7. Disclosure (Principle 5)
  8. The broad obligation for timely and balanced disclosure may challenge remuneration committees over and above the specific disclosure requirements of Principle 9.1 in relation to any extraordinary provisions of Executive contracts16. This will become particularly relevant for existing and future executive contracts at the "junior" executive level. Although it could cascade to other levels of management if there are, for example, extraordinary bonuses or similar arrangements.

  9. Recognising and managing risk (Principle 7)
  10. Some of the greatest operational risks can be people related risks covering –

    • Ethical behaviour
    • Culture and management beliefs
    • Occupation health and safety
    • Compliance of statutory requirements
    • Executive behaviour and leadership style
    • Executive and key-man succession
    • Executive contracts

    Principle 7 anticipates an appropriate board committee(s) to oversight risk. The question raised here for boards is whether remuneration committees (or the rarer human resource committees) can and should be expanded to cover oversight of the related people risk issues.

  11. Broader Stakeholder Interests (Principle 10)
  12. Principle 10 has a broad ambit covering legal and other obligations to stakeholders (including employees) as well as creation of value by better managing amongst other things "human…capital"17.

    The code of conduct can cover employment practices18 and human capital issues, but it is submitted a focussed and experienced human resources committee would be best placed to oversight the broad human resource thrusts of the company to ensure they set the right "tone and standards " of the company.


    Our study of the sample suggests a majority of the top listed companies are already meeting the broad structural challenges of the Guidelines in relation to remuneration committees. That is, the majority comply in terms of:

    1. Setting up such committees;
    2. Having committees comprised of 3 or more members; and
    3. The majority of committee members being independent.

    However, company compliance with the qualitative and aspirational aspects of the Guidelines is less certain. Our study suggests that remuneration committees may need to be strengthened in terms of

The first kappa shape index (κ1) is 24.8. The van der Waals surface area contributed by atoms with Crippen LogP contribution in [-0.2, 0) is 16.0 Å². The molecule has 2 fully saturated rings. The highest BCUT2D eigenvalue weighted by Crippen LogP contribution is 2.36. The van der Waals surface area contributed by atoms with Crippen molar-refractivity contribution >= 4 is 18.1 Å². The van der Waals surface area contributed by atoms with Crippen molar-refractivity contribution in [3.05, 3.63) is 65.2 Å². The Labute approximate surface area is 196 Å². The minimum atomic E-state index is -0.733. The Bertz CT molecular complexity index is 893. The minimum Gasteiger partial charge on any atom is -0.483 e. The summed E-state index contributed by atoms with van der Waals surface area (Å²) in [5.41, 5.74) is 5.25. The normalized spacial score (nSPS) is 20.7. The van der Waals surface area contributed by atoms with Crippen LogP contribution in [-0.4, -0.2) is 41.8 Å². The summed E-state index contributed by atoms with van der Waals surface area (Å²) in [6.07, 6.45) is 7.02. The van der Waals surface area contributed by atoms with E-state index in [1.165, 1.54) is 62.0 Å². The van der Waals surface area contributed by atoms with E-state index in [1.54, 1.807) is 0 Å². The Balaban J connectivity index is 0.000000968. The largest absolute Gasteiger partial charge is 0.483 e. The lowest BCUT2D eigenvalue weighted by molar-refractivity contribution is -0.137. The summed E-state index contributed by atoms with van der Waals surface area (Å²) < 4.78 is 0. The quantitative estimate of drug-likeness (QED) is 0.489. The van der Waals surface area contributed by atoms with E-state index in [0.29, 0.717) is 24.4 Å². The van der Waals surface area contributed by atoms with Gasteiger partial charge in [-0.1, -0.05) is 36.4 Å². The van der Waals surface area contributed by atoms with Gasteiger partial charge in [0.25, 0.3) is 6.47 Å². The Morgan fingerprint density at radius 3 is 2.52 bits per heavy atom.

1. their charters and responsibilities,
    2. the technical expertise,
    3. induction and training and, potentially
    4. a broader people management oversight.

    Certainly, if the Guidelines are going to adequately address any perceived "inappropriate behaviours" as the Managing Director of the ASX suggests19 then the remuneration committees are likely to become more directly involved in the broader oversight of the executive, its performance and style with the potential to significantly reposition the relationship of the board and the executive.


    1. Jhn Colvin is a senior partner of Freehills, Sydney specialising in Executive Contracts, Remuneration and general governance and has board and executive remuneration experience; Ken Pritchett operates his own management consultancy in strategic human resources and change management and convenes the Human Resources Leadership Forum; Amy Jackson is experienced in industrial relations and an employee of Freehills.
    2. Principles of Good Corporate Governance and Best Practice released March 2003
    3. Ibid: Foreword
    4. LateLine interview : 30 March 2003
    5. This study was based on a sample being the Top 100 companies as ranked by Business Review Weekly according to profit. The study then looked at the 2002 annual reports of 99 companies. One report was not obtainable.
    6. The Council appears to waiver between size of company and size of board as the key relativity. The implications of both are considered later in this article.
    7. Recommendation 9.3
    8. See above
    9. Recommendation 9.2 : Purpose of the remuneration committee
    10. Recommendation 9.2 : Responsibilities
    11. Ibid
    12. Ibid
    13. Recommendation 9.4
    14. Recommendation 9.2 : Remuneration policies
    15. Ibid : Box 9.2
    16. Box 9.1
    17. Principle 10 : Introduction
    18. Ibid : Box 10.1
    19. See 4 above

     The content of this article does not constitute legal advice and should not be relied on in that way. Specific advice should be sought about your specific circumstances.